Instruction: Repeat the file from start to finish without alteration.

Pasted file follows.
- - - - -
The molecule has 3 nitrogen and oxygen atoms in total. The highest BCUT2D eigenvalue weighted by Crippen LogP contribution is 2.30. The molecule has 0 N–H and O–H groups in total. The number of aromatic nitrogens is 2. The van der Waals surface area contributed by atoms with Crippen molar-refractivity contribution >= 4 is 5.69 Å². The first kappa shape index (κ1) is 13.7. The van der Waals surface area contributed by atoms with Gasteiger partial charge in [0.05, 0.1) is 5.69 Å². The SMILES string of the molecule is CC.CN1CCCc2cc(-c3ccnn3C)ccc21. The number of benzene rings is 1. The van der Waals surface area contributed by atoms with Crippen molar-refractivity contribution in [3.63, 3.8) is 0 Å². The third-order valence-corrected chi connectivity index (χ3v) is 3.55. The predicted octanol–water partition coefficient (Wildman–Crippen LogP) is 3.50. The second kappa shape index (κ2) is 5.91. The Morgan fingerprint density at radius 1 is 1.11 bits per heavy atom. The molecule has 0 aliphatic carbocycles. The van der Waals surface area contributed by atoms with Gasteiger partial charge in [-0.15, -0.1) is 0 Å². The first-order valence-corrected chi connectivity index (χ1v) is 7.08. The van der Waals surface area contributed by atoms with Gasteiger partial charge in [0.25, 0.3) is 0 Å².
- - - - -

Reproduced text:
The molecule has 3 nitrogen and oxygen atoms in total. The highest BCUT2D eigenvalue weighted by Crippen LogP contribution is 2.30. The molecule has 0 N–H and O–H groups in total. The number of aromatic nitrogens is 2. The van der Waals surface area contributed by atoms with Crippen molar-refractivity contribution >= 4 is 5.69 Å². The first kappa shape index (κ1) is 13.7. The van der Waals surface area contributed by atoms with Gasteiger partial charge in [0.05, 0.1) is 5.69 Å². The SMILES string of the molecule is CC.CN1CCCc2cc(-c3ccnn3C)ccc21. The number of benzene rings is 1. The van der Waals surface area contributed by atoms with Crippen molar-refractivity contribution in [3.63, 3.8) is 0 Å². The third-order valence-corrected chi connectivity index (χ3v) is 3.55. The predicted octanol–water partition coefficient (Wildman–Crippen LogP) is 3.50. The second kappa shape index (κ2) is 5.91. The Morgan fingerprint density at radius 1 is 1.11 bits per heavy atom. The molecule has 0 aliphatic carbocycles. The van der Waals surface area contributed by atoms with Gasteiger partial charge in [-0.15, -0.1) is 0 Å². The first-order valence-corrected chi connectivity index (χ1v) is 7.08. The van der Waals surface area contributed by atoms with Gasteiger partial charge in [0.25, 0.3) is 0 Å².